Sri Nārada said: Then, by Yamarāja’s order, the Yamadutas took that sinner and threw him into a terrible, eight-thousand mile wide cauldron of bubbling boiling oil in the hell of Kumbhipaka. The moment that sinner came to it, the boiling oil, which was as hot as the great fires at the time of cosmic devastation, suddenly became cool.

Text 34

O king of Videha, as Prahlāda was unhurt in the same situation, that sinner was not hurt by the boiling oil. Then the Yamadutas described that great wonder to noble-hearted Yamarāja.

Text 35

Yamarāja and Citragupta carefully reviewed the sinner’s case and concluded that while he was on the earth the sinner had not for a moment performed even a single pious deed.

Text 36

Then Vyasadeva arrived in that assembly. Bowing down before Him, and carefully worshiping Him, saintly and noble-hearted Yamaraja asked Vyasadeva the following question.

Text 37

Sri Yamaraja said: When a certain sinner, who had never performed even a single pious deed, was thrown into the terrible boiling oil of Kumbhipaka, the oil suddenly became cool. Because of this my mind is now tortured with doubts.

Text 39

Sri Vyasadeva said: O great king, the intelligent sages, who have studied all the scriptures, know that the ways of piety, sin, and spiritual progress are very subtle and difficult to understand.

Text 40

Somehow or other, by destiny, this sinner did perform a pious deed, and by that deed he became purified. O noble-hearted one, please hear the story of this.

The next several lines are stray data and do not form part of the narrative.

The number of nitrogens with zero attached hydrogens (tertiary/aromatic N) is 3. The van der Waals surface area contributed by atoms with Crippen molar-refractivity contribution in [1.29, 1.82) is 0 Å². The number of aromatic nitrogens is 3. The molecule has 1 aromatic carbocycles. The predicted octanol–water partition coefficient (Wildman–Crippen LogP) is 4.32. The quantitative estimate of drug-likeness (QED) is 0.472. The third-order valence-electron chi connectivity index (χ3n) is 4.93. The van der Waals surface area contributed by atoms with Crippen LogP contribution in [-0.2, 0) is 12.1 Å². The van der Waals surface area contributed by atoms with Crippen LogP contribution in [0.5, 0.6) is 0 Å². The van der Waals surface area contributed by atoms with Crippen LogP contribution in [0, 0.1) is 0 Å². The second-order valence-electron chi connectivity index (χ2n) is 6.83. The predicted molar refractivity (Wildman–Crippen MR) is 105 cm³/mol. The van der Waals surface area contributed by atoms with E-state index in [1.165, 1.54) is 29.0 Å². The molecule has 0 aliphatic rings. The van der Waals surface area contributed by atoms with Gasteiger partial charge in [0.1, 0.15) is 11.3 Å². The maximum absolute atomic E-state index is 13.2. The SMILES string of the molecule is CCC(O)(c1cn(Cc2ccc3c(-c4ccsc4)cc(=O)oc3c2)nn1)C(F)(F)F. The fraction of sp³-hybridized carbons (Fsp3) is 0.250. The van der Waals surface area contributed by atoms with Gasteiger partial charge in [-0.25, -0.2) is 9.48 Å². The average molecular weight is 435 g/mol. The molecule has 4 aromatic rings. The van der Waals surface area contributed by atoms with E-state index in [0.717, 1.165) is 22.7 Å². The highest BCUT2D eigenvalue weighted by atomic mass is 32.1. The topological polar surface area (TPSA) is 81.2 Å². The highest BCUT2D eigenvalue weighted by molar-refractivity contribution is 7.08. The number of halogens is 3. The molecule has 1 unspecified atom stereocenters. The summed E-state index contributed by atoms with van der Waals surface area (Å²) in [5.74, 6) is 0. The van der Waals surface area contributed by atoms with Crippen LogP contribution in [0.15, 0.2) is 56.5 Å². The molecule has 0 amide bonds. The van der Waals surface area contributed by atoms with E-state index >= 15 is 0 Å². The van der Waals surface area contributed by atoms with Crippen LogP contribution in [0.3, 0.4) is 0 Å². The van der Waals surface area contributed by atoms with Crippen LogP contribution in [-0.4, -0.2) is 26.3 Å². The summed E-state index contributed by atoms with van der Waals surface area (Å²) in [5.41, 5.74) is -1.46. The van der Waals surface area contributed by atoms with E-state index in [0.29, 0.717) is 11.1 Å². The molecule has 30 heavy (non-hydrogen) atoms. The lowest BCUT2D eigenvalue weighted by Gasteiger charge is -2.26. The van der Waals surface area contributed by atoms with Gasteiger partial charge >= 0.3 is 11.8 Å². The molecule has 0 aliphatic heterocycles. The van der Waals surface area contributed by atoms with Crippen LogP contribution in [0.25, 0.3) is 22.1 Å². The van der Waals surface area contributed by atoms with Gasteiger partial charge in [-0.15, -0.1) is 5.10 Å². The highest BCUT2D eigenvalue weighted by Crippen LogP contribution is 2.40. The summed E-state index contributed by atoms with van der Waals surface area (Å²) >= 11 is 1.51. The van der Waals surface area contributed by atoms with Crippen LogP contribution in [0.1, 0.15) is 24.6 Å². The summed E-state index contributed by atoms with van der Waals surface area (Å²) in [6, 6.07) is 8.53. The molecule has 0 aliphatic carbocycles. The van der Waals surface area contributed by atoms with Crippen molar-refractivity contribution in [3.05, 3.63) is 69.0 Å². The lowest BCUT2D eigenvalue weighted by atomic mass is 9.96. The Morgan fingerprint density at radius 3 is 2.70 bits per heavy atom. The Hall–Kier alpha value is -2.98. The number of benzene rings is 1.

Text 41

That sinner died in a place where from someone’s hand some gopi-candana from Dvaraka had accidentally fallen. Dying in gopi-candana, that sinner became purified.

Text 42

A person who wears gopi-candana tilaka attains a spiritual form like that of Lord Narayana. Simply by seeing him one becomes free of the sin of killing a brahmana.

Texts 43 and 44

Sri Narada said: Hearing this, Yamaraja, who understands the glories of gopi-candana, took the sinner, placed him on an airplane that goes anywhere one wishes, and sent him to Vaikuntha, which is above the worlds of matter. O king, thus I have described to you the glories of gopi-candana.

Text 45

One who hears this account of gopi-candana’s glories becomes exalted. He goes to the supreme abode of Lord Krsna, the Supreme Personality of Godhead.

Text pasted from; Stephen Knapp

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1 Comment (+add yours?)

  1. Ramananda
    Oct 09, 2013 @ 23:26:57

    Gopi chandan ki jaya. Thank you prabhus.

    Reply